Others do not agree that Nazrul did not compose the music, but do not hold Rahman guilty of any crime either.

Singer and scholar Devajit Bandyopadhyay, who specialises in Bengali theatre songs, insists that though it was banned, Karar oi louha kopat continued to be sung as a freedom song, growing more popular, and was set to tune by Nazrul, which was recorded in 1949. “The song was sung, in secret, or private, or wherever possible, and remained alive, even if its poet had lost his memory,” he says.

The life of a song, he feels, does not depend on documents available. He is sure that svaralipis of Karar oi louha kapat existed before 1949, and that Rahman’s version is disappointing.

“Because Rahman takes away the gravity of the song, introducing light folk elements and sweet, romantic sounds,” he says. “Nazrul’s original is a passionate cry for freedom. Rahman’s version falls flat. It kills the spirit of the song.”

Sarod player and music researcher Anindya Banerjee also feels that a reaction is natural if something that is an important part of our culture is changed suddenly and drastically.

But it is not Rahman’s fault, says Bandyopadhyay. He has written a volume on the many versions (more than hundred) of the song Vande Mataram and reminds that Rahman had revised that song, too. Rahman’s rendition is probably the most popular version of the song now, going at least by Independence Day celebrations. (Rahman’s song had irked eminent singer Manna Dey, who had said: “I fail to understand what did he mean by stretching ‘Vande’ too long; Vandeeeeeeeey makes no sense to me because that is not the way one would pay respect to one’s mother.” Some others feel the same.)

“But how is Rahman supposed to know so much about Nazrul’s song?” asks Bandyopadhyay. Rahman does not know Bengali and is from a different culture. “We have to ask who his interlocutors were. Who explained the song to him, or did not.”

The film production company has stated that it got the permission to use the song from Nazrul’s late daughter-in-law, Kalyani Kazi, with her son, Nazrul’s grandson, Anirban Kazi, as witness to the agreement. Anirban Kazi has now distanced himself from the Rahman song, criticising it as going against Nazrul’s spirit.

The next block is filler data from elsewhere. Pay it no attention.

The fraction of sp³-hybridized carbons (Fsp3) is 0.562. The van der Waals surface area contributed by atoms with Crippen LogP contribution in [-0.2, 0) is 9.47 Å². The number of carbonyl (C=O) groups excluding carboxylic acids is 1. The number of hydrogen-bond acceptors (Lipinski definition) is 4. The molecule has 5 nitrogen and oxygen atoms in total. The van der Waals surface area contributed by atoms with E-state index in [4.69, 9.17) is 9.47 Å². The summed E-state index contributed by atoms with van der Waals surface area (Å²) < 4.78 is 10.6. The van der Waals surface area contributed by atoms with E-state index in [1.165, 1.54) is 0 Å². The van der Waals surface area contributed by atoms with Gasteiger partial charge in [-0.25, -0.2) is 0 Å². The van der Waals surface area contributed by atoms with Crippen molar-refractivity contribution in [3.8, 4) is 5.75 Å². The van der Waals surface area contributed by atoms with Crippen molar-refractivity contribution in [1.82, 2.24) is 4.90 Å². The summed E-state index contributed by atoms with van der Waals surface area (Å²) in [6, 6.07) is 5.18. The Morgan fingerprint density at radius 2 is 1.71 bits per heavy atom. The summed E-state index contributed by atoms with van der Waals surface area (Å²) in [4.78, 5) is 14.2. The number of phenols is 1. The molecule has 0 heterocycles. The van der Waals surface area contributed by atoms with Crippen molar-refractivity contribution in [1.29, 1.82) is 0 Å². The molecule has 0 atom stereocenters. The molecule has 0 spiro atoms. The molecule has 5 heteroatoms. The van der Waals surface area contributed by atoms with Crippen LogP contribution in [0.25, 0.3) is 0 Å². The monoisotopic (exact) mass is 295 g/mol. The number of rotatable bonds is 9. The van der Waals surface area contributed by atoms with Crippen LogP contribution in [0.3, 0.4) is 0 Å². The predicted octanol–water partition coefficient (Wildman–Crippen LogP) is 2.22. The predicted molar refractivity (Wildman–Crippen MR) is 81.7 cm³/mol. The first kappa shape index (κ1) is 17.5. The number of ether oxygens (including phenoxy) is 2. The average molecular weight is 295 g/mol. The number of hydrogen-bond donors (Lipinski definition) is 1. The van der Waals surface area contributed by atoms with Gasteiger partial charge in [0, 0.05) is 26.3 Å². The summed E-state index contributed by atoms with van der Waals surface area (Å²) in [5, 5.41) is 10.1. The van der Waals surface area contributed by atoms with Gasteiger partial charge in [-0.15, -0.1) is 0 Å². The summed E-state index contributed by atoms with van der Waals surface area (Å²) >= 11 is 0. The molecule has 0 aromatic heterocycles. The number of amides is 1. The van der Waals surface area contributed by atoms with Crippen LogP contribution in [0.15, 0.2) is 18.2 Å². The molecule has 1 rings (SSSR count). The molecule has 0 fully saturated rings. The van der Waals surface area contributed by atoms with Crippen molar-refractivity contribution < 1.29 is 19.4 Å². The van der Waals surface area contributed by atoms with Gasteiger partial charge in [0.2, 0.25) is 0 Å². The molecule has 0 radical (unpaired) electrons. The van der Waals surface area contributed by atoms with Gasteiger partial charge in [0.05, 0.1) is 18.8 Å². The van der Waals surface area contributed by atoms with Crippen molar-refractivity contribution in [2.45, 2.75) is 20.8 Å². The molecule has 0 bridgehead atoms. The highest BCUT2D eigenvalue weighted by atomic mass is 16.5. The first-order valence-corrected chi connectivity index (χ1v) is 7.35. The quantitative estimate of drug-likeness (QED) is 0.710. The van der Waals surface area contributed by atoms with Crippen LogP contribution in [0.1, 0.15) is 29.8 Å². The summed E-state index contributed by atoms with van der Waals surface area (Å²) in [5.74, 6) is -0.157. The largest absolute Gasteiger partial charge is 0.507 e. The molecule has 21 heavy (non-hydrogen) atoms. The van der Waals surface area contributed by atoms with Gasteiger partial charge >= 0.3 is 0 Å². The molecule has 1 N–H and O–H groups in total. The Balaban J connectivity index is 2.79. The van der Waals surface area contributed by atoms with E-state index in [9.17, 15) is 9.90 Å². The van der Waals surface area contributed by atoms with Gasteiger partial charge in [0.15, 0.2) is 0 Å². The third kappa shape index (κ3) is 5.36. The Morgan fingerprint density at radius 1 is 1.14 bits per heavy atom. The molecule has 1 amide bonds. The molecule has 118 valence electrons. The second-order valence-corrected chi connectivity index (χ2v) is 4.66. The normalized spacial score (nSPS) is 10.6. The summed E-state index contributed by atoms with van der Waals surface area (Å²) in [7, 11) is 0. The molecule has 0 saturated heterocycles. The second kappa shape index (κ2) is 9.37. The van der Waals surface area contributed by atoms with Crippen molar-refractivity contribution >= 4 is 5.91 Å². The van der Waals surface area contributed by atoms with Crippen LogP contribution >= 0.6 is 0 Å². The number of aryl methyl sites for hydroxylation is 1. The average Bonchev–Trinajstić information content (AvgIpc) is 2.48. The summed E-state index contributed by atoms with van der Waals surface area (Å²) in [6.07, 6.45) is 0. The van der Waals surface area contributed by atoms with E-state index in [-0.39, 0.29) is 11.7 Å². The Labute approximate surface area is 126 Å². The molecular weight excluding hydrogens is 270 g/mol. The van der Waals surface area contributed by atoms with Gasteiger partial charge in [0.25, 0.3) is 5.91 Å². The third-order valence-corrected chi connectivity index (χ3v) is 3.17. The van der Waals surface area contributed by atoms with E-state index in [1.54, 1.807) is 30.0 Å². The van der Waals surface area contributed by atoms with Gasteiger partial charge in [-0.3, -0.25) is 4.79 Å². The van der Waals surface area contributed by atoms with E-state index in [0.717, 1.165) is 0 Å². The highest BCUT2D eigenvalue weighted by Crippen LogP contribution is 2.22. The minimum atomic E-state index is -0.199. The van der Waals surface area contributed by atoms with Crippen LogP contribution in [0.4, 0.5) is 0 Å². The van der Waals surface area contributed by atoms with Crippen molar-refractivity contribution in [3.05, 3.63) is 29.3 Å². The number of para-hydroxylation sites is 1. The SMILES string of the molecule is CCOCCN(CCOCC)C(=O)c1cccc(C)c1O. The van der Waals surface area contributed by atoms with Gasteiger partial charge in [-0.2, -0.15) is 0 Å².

He did not respond to The Telegraph’s attempts to contact him.

Now members from other branches of Nazrul’s family are criticising him for giving these rights to the company without consulting them.

Nazrul becomes less accessible if his family squabbles over his estate. But that is a question of legalities and rights. If the Bengali is so outraged over a violation of Nazrul’s legacy, why is it that Nazrul remains forgotten till there is a violation, perceived or real? When is he remembered during other times in the year, in our daily life?

He meets with neglect all the year round, only to come into our focus when we feel that a part of our past is under attack, because the past is all we have. The number of eminent Nazrulgeeti singers has been declining steadily over the years. “Nazrul does not get much academic attention in Bengal,” says Rajib Chakraborty. Nazrul’s work remains substantial.

A Bangladeshi gentleman says on a social media video that Nazrul, despite being the national poet — the Bangladesh government had taken him there, where he spent his last years — is consistently neglected.

Interpretation of a cultural work to an outsider cannot be a spot job; it has to happen in a certain environment, which makes a poet’s works generally accessible. Otherwise, just protests about him look like a form of entitlement, if not appropriation.

Besides, as Ablu Chakraborty, veteran music arranger in Calcutta, says, Nazrul perhaps would not have minded any experimentation with his works. He was a person who gave everything away generously, including what he had created. His songs were also bound less by notations, compared to Tagore’s songs.

And as a 20-something RJ from Calcutta, known for her chutzpah, says: “If the fear is that those who have not heard the song before will only hear it now in a distorted version, I want to ask that in that case to reach the ‘original’ tune of the song to those who haven’t heard it, what were you and I doing?”

A good thing stays on. Shakespeare has, despite the (brilliant) rap version of Romeo and Juliet by Baz Luhrmann; Rabindrasangeet has, despite the silly sentimentality of much of contemporary singing. Hopefully Nazrul will too, Rahman or no Rahman.

Till then the Bengalis can sing another song from the south: “Why this kolaveri kolaveri kolaveri di?”

Last updated on 18.11.23, 05:54 AM